Every year 650,000 people are released from the criminal justice system and must reintegrate back into normal society. Prisoners are released with a Prison ID card and additional paperwork regarding their release, but these ID cards do not qualify as proof of eligibility for work on I-9 forms. Similarly, most housing applications will not accept such forms of identification. Some jurisdictions have enacted policies wherein one can directly exchange their prison ID card for a California state identification card, but even this still requires the released prisoner to delay their reintegration until finding and visiting the correct office to complete this exchange. Such barriers to becoming a successful member of society upon release can have a distinct increase in recidivism and a vicious cycle of interactions with the criminal justice system.
This issue has been further exacerbated over the past year due to complications of the COVID-19 pandemic. Due to the virus running rampant through the criminal justice system, many municipalities called for the release of non-violent or low-level offenders to decrease inmate density and slow the spread. This put many more people into the situation I described before, thereby increasing load on the government offices that oversee this licensing. Social distancing guidelines pushed many of these services to focus on online operations. Although this may be positive for the general populace, this disproportionately affects those who were recently released and often do not possess their own internet connected devices and are likely to rank lower in technological literacy.
What it does
Our project is a simple, accessible web application that guides those exiting the criminal justice through the process of obtaining their California State ID or Driver's License. The question flow dynamically adapts to the user's answers and provides them with actionable steps to procure the identification that best suits their current situation.
How we built it
The questionnaire is generated by a fantastic library called SurveyJS that allows for the creation of beautiful, dynamic question flows that emphasize a superb user experience. This technology is complemented by an incredibly robust development environment for designing flows on the Survey Creator. Not only is this tool capable, but also simple to use. Laws and policies can change frequently and the Re-Entry ID application is only useful if it can be adjusted accordingly with ease. The application's backend is built upon the similarly agile Flask web server framework to generate dynamic, succinct instructions that can be exported for the user's convenience.
Challenges we ran into
It became clear to us early on that the superficially simple process of applying for or renewing a state ID would require nearly 20 possible guiding questions that manifested in over 100 possible situations to be implemented. This problem was heavily influenced by the convoluted distinction between REAL/Standard variants of Driver's License/State IDs, amongst additional discounts for seniors, low income, and homeless applicants. This web of administrative hurdles is difficult enough to parse upon close inspection and makes it clear how much the experience can be improved.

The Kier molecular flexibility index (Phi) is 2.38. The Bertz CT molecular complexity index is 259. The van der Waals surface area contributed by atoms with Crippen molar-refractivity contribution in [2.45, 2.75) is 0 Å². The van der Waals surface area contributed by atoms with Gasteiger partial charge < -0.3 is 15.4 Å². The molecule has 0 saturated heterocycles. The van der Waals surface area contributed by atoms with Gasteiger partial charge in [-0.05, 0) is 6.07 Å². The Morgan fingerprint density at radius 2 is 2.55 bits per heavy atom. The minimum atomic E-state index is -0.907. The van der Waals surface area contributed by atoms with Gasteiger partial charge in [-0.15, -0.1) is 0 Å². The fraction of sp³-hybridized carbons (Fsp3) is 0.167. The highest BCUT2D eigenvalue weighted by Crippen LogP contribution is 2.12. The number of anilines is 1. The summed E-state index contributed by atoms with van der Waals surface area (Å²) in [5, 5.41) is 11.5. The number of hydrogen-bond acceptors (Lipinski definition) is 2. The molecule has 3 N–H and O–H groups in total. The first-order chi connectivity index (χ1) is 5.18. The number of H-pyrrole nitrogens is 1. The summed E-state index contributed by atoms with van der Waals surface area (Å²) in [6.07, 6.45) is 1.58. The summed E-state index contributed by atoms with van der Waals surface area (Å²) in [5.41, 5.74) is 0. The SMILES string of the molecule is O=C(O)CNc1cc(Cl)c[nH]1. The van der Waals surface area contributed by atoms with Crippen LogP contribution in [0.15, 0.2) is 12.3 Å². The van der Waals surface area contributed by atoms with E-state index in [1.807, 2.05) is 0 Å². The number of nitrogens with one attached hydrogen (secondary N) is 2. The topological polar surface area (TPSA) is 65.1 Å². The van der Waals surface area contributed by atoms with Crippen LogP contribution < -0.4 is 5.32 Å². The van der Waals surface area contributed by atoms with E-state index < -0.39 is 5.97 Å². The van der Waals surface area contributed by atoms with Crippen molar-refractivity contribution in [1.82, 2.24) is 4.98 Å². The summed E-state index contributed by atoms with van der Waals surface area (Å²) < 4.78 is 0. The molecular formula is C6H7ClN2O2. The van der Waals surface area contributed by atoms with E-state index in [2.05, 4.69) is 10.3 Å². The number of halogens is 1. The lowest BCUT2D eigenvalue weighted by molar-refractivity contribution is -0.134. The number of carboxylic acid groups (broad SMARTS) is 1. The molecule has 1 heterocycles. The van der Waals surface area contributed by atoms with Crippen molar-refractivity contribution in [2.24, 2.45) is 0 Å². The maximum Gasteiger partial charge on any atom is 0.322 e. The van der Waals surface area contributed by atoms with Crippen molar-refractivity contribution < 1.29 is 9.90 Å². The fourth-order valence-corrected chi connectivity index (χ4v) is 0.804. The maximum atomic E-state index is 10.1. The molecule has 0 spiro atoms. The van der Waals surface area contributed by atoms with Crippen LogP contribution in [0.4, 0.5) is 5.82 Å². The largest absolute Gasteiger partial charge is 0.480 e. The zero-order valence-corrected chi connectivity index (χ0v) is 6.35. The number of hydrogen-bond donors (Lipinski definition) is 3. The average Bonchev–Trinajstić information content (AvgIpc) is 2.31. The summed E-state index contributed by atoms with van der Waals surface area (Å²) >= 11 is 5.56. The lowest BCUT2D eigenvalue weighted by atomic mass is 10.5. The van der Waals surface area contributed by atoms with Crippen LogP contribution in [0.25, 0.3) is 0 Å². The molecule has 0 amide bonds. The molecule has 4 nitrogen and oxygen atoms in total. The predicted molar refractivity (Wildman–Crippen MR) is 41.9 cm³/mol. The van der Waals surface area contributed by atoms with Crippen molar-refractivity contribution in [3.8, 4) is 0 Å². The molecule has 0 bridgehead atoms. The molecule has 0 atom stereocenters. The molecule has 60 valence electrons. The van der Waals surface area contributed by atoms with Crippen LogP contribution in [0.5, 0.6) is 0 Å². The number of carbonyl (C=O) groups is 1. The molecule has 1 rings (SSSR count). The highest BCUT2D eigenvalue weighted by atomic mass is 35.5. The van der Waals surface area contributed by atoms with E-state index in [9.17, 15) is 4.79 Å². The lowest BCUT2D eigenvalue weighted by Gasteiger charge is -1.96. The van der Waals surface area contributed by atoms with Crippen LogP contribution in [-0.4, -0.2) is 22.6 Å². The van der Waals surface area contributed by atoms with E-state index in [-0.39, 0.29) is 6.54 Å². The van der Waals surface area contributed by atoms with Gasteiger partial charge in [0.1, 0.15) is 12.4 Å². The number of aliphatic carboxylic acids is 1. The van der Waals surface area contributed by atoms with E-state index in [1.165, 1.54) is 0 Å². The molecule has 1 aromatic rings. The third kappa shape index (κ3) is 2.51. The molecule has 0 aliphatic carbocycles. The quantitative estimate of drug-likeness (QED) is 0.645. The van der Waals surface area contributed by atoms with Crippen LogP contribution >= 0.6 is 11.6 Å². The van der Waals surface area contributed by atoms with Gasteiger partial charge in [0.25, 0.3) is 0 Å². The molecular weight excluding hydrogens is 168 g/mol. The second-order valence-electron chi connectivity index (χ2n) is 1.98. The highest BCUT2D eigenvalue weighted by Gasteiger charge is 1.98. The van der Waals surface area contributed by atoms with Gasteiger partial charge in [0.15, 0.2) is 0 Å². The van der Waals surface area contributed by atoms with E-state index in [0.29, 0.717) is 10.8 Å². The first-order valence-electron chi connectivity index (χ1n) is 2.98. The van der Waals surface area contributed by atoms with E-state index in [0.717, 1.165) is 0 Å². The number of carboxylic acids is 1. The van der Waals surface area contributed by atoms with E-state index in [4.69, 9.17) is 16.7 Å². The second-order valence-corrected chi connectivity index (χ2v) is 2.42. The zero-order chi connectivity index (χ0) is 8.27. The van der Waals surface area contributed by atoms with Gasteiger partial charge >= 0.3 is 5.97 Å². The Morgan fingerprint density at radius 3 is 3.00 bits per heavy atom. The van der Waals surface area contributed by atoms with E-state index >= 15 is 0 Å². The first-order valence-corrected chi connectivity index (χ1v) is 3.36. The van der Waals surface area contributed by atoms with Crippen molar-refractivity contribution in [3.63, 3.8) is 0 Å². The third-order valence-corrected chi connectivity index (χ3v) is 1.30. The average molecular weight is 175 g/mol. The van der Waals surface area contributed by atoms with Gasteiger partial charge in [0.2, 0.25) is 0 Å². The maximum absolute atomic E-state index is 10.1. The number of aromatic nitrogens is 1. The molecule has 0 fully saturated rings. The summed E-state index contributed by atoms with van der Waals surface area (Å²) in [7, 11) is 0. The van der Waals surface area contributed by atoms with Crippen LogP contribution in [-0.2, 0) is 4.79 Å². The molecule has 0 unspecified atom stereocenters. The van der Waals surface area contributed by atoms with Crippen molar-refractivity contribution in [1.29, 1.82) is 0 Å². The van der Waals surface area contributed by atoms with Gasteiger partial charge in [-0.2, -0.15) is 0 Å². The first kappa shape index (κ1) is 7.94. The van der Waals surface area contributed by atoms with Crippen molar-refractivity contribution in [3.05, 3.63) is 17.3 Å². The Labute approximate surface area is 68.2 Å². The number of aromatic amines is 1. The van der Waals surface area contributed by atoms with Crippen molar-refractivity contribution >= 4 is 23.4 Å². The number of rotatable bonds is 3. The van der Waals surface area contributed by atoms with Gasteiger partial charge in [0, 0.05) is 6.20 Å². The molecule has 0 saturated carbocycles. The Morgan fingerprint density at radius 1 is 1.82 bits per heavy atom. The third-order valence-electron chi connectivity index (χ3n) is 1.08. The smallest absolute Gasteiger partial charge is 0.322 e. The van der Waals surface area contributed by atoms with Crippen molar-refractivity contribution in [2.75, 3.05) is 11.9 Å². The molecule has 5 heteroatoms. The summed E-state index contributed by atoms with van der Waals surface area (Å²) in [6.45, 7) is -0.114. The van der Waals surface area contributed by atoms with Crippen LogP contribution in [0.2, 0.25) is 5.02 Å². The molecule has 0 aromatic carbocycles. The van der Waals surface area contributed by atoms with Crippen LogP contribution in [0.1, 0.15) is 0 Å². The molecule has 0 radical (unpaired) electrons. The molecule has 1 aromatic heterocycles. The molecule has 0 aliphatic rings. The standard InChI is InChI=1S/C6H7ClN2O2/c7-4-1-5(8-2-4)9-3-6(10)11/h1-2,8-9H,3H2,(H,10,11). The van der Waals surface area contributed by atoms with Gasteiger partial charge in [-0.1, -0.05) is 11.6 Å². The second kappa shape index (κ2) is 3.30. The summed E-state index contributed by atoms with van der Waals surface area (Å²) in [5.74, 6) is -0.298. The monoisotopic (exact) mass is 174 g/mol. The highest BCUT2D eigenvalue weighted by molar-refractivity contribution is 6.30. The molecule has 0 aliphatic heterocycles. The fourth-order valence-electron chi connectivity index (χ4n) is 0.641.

Accomplishments that we're proud of
We engineered a solution to the satisfied the criteria described in the project specification. Our tool efficiently implements all available logic in a concise and easy to understand manner. The use of SurveyJS's toolkit will allow rapid development of additional flows when the laws inevitably change.
What we learned
We learned that there is a significant need for not only a single tool, but a powerful development workflow for the creation and deployment of legal technology.
What's next for California Re-Entry ID Tool
This idea and technology basis will be extended to additional challenging legal hurdles for released inmates in the state of California, such as the similarly convoluted record sealing and expungement process. After this process is done, we believe that the idea could be expanded to the rest of the country in a short amount of time. We also hope to take this idea to the public within the next few weeks to touch the lives of as many of those who need it as possible.
Our team consisted of two Computer Engineers and a Law student. Ekam's Law and Political Science background was integral in our ability to synthesize the data available to us in creating the most accurate the effective application possible. Connor and Jay's experience in developing web applications allowed this application to not only be robust, but also elegant at the same time. The diversity of experience and thought processes was integral in the out-of-the-box thinking necessary to create this wonderful final product.